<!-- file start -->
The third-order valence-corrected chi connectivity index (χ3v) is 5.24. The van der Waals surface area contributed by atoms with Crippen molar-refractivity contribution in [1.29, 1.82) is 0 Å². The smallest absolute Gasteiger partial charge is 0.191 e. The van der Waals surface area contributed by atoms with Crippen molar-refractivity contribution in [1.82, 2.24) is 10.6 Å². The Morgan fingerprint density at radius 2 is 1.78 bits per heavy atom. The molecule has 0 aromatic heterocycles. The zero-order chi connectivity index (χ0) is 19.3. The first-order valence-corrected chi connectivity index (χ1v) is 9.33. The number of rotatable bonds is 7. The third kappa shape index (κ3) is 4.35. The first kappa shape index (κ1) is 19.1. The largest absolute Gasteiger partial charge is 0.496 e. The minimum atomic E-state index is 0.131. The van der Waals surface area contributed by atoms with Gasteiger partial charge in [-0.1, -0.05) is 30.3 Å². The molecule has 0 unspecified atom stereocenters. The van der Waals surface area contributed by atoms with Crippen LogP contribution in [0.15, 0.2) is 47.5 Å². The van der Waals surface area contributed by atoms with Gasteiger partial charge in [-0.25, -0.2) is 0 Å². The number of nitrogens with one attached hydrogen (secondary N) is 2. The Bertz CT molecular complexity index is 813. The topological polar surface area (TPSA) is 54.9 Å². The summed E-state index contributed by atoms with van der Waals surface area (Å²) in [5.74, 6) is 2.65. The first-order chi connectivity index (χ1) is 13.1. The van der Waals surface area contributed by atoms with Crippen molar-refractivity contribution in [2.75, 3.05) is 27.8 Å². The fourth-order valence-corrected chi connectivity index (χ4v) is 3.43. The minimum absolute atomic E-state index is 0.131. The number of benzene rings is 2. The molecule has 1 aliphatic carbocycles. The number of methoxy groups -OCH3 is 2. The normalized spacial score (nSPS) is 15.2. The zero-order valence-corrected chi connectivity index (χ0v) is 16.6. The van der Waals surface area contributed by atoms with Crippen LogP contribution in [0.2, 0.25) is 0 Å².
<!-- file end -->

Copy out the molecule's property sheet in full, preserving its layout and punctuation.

The third-order valence-corrected chi connectivity index (χ3v) is 5.24. The van der Waals surface area contributed by atoms with Crippen molar-refractivity contribution in [1.29, 1.82) is 0 Å². The smallest absolute Gasteiger partial charge is 0.191 e. The van der Waals surface area contributed by atoms with Crippen molar-refractivity contribution in [1.82, 2.24) is 10.6 Å². The Morgan fingerprint density at radius 2 is 1.78 bits per heavy atom. The molecule has 0 aromatic heterocycles. The zero-order chi connectivity index (χ0) is 19.3. The first-order valence-corrected chi connectivity index (χ1v) is 9.33. The number of rotatable bonds is 7. The third kappa shape index (κ3) is 4.35. The first kappa shape index (κ1) is 19.1. The largest absolute Gasteiger partial charge is 0.496 e. The minimum atomic E-state index is 0.131. The van der Waals surface area contributed by atoms with Gasteiger partial charge in [-0.1, -0.05) is 30.3 Å². The molecule has 0 unspecified atom stereocenters. The van der Waals surface area contributed by atoms with Crippen LogP contribution in [0.15, 0.2) is 47.5 Å². The van der Waals surface area contributed by atoms with Gasteiger partial charge in [-0.25, -0.2) is 0 Å². The number of nitrogens with one attached hydrogen (secondary N) is 2. The Bertz CT molecular complexity index is 813. The topological polar surface area (TPSA) is 54.9 Å². The summed E-state index contributed by atoms with van der Waals surface area (Å²) in [5.74, 6) is 2.65. The first-order chi connectivity index (χ1) is 13.1. The van der Waals surface area contributed by atoms with Crippen molar-refractivity contribution in [2.75, 3.05) is 27.8 Å². The fourth-order valence-corrected chi connectivity index (χ4v) is 3.43. The minimum absolute atomic E-state index is 0.131. The number of benzene rings is 2. The molecule has 1 aliphatic carbocycles. The number of methoxy groups -OCH3 is 2. The normalized spacial score (nSPS) is 15.2. The zero-order valence-corrected chi connectivity index (χ0v) is 16.6. The van der Waals surface area contributed by atoms with Crippen LogP contribution in [0.2, 0.25) is 0 Å².